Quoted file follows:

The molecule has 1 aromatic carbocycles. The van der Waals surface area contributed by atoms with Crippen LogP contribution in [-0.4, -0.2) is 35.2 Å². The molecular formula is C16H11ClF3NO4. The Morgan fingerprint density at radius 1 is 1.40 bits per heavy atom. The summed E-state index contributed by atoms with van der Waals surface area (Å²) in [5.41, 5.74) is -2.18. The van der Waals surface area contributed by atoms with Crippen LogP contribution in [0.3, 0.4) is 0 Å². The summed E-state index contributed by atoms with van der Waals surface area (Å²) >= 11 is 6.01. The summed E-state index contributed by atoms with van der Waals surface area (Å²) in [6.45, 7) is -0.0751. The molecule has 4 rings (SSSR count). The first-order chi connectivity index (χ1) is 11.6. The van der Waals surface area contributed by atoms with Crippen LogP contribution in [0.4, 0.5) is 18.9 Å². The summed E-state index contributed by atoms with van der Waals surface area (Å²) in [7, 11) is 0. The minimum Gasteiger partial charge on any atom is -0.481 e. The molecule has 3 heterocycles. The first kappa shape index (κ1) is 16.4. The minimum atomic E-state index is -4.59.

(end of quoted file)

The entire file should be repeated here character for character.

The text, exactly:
The molecule has 1 aromatic carbocycles. The van der Waals surface area contributed by atoms with Crippen LogP contribution in [-0.4, -0.2) is 35.2 Å². The molecular formula is C16H11ClF3NO4. The Morgan fingerprint density at radius 1 is 1.40 bits per heavy atom. The summed E-state index contributed by atoms with van der Waals surface area (Å²) in [5.41, 5.74) is -2.18. The van der Waals surface area contributed by atoms with Crippen LogP contribution in [0.3, 0.4) is 0 Å². The summed E-state index contributed by atoms with van der Waals surface area (Å²) >= 11 is 6.01. The summed E-state index contributed by atoms with van der Waals surface area (Å²) in [6.45, 7) is -0.0751. The molecule has 4 rings (SSSR count). The first-order chi connectivity index (χ1) is 11.6. The van der Waals surface area contributed by atoms with Crippen LogP contribution in [0.4, 0.5) is 18.9 Å². The summed E-state index contributed by atoms with van der Waals surface area (Å²) in [7, 11) is 0. The minimum Gasteiger partial charge on any atom is -0.481 e. The molecule has 3 heterocycles. The first kappa shape index (κ1) is 16.4. The minimum atomic E-state index is -4.59.